In the Northeast, ambient humidity and air temperatures are not conducive to the effective use of dried manure solids or composted dairy waste as a bedding material in respect to reducing teat skin exposure to environmental pathogens.

Composting offered little benefit toward net reduction in teat end contamination by coliform bacterial numbers in dairy waste solids. This may be due to the fine particle size and the smaller manure particles clinging to teat skin.

Recycled manure solids
With the advent of methane digesters, recycled manure solids have grown in popularity. One main advantage is the elimination of the finer manure solids from the bedding component. This creates a fluffier material that reduces compaction and is less able to cling to teat skin. The moisture level coming off the digester is rather high (70 percent).

Using this product fresh on a daily basis can be an excellent bedding source. The types of bacteria needed to produce methane are typically not commonly found when culturing cows with mastitis. Yet even this bedding source can become contaminated quickly when fresh manure, urine or milk are added.

Many consider sand to be the “gold standard” of bedding materials. It is inert and does not support the growth of bacteria. Sand should be of builders’ quality and contain little or no silt or clay. When properly maintained, sand provides a very comfortable medium for bedding. Sand particles tend to move rather than compact, forming a more comfortable resting surface that conforms to the cow’s body.

Bacteria counts of used sand bedding are often significantly lower than in organic bedding materials. Lower bacteria counts are associated with reduced rates of new infections with environmental pathogens. A big disadvantage to using sand is that it settles at the bottom of lagoons and manure collection pits and can cause excessive wear on manure spreaders, pumps and separators.

Additives have been used in an attempt to extend the life of or lower the bacteria counts of bedding materials. This is often done when addressing a clinical mastitis crisis situation. Hydrated lime added to sawdust or shavings has been shown to increase bedding pH and reduce its water content. Adding one to two pounds of hydrated lime per stall to bedding inhibited bacterial growth but may or may not reduce the incidence of clinical mastitis.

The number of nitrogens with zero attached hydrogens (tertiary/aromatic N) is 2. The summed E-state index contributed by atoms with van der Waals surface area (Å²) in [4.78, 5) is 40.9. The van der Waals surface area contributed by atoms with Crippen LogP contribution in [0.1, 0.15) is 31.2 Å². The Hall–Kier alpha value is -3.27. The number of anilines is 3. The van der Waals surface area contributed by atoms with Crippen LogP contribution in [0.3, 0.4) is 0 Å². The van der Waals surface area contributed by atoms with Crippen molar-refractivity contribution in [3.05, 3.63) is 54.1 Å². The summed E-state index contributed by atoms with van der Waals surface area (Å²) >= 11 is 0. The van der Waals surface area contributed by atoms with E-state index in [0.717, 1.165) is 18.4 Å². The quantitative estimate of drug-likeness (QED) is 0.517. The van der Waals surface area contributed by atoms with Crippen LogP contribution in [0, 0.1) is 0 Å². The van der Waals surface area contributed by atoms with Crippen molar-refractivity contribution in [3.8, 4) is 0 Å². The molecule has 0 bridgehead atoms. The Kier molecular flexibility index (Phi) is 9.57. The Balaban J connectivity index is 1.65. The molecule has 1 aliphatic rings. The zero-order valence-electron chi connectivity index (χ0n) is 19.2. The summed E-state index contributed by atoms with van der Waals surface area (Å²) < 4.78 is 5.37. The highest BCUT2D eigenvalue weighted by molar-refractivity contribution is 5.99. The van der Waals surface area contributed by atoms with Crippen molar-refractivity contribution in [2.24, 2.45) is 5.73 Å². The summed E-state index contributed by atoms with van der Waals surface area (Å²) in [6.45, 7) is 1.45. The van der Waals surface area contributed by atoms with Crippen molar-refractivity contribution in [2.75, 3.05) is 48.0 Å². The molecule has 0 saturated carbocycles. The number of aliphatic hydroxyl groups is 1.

The effect of added lime is short-lived (less than 24 hours) and requires that lime be added daily. Research indicates that adding the lime to bedding prior to application and mixing just prior to use is the most effective means of reducing the bacterial population of existing bedding materials.

Alkalizing and acidifying agents have been used to lower bacterial counts in sawdust and recycled manure. The antibacterial effects of bedding treatments were related to the pH of the bedding materials.

Monitoring with bedding cultures
Differential bacterial counts can be useful for evaluating bedding quality and management. Both used and unused bedding should be evaluated. To collect used bedding samples several ounces of material should be collected from the last 16 inches of the rear of the stall surface. Select at least six or more typical stalls. The material should be placed in a zip-lock bag and labeled. Unused bedding should also be sampled from several areas of the bedding pile. Refrigerate the samples and send them to the lab on ice packs

Management of bedding
Many factors can affect the cleanliness and bacterial population of bedding. The amount and frequency of application is an issue on many of today’s farms. Many dairies today bed at weekly intervals and the use of rubber-filled mattresses has displaced the use of bedding materials altogether on some farms. Organic bedding materials usually will often reach maximum bacterial populations 24 hours after the material is laid down.

Facilities that allow accumulation of excessive amounts of manure, mud or urine will see a more rapid deterioration of bedding quality due to more severe contamination of the bedding. Moisture is an essential ingredient for bacterial growth. Bedding that is rained upon or absorbs moisture from the ground or other sources will have elevated bacteria counts.

Regardless of the bedding material used, good management and regular maintenance of freestalls are essential to ensure cow comfort and cleanliness, reduce the chances for injuries and to prevent entrapment. Good maintenance can override the disadvantages of some bedding materials. Poor management can eliminate the advantages of any bedding choice. Observe the condition of the stalls daily; scrape manure and wet spots from the stall beds.

Proper management is the most important aspect of bedding. No matter which bedding you choose, proper management determines how effective the bedding is in increasing cow comfort and reducing mastitis outbreaks. PD

References omitted but are available upon request at

—Excerpts from University of Illinois Extension website

Richard Wallace
Dairy Extension Specialist
University of Illinois